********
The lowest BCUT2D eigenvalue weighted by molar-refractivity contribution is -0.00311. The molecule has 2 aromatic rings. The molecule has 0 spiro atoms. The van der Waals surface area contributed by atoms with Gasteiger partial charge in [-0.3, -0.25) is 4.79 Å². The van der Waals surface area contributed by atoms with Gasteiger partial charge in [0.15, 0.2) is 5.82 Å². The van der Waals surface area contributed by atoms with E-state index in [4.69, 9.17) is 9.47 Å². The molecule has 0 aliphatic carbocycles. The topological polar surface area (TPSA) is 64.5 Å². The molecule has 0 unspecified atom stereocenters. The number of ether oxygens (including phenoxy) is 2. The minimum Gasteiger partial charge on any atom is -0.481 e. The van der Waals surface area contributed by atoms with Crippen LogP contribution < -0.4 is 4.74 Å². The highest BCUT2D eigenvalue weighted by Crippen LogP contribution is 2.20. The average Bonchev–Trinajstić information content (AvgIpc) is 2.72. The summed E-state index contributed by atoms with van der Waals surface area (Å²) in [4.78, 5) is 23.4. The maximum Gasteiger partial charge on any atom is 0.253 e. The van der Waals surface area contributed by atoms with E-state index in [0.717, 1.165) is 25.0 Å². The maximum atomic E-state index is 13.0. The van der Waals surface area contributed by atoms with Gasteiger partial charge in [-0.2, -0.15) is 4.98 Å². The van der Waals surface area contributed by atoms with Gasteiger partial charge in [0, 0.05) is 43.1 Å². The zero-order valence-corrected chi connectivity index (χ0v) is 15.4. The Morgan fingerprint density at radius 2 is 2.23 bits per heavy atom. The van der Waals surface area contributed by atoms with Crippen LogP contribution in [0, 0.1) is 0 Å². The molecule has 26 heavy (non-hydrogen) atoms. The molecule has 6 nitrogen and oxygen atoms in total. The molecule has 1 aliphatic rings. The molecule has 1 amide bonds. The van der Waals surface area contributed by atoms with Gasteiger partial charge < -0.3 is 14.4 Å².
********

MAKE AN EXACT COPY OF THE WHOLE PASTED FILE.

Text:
The lowest BCUT2D eigenvalue weighted by molar-refractivity contribution is -0.00311. The molecule has 2 aromatic rings. The molecule has 0 spiro atoms. The van der Waals surface area contributed by atoms with Gasteiger partial charge in [-0.3, -0.25) is 4.79 Å². The van der Waals surface area contributed by atoms with Gasteiger partial charge in [0.15, 0.2) is 5.82 Å². The van der Waals surface area contributed by atoms with E-state index in [4.69, 9.17) is 9.47 Å². The molecule has 0 aliphatic carbocycles. The topological polar surface area (TPSA) is 64.5 Å². The molecule has 0 unspecified atom stereocenters. The number of ether oxygens (including phenoxy) is 2. The minimum Gasteiger partial charge on any atom is -0.481 e. The van der Waals surface area contributed by atoms with Crippen LogP contribution < -0.4 is 4.74 Å². The highest BCUT2D eigenvalue weighted by Crippen LogP contribution is 2.20. The average Bonchev–Trinajstić information content (AvgIpc) is 2.72. The summed E-state index contributed by atoms with van der Waals surface area (Å²) in [4.78, 5) is 23.4. The maximum Gasteiger partial charge on any atom is 0.253 e. The van der Waals surface area contributed by atoms with E-state index in [0.717, 1.165) is 25.0 Å². The maximum atomic E-state index is 13.0. The van der Waals surface area contributed by atoms with Gasteiger partial charge in [-0.2, -0.15) is 4.98 Å². The van der Waals surface area contributed by atoms with Gasteiger partial charge in [0, 0.05) is 43.1 Å². The zero-order valence-corrected chi connectivity index (χ0v) is 15.4. The Morgan fingerprint density at radius 2 is 2.23 bits per heavy atom. The van der Waals surface area contributed by atoms with Crippen LogP contribution in [0, 0.1) is 0 Å². The molecule has 26 heavy (non-hydrogen) atoms. The molecule has 6 nitrogen and oxygen atoms in total. The molecule has 1 aliphatic rings. The molecule has 1 amide bonds. The van der Waals surface area contributed by atoms with Gasteiger partial charge < -0.3 is 14.4 Å².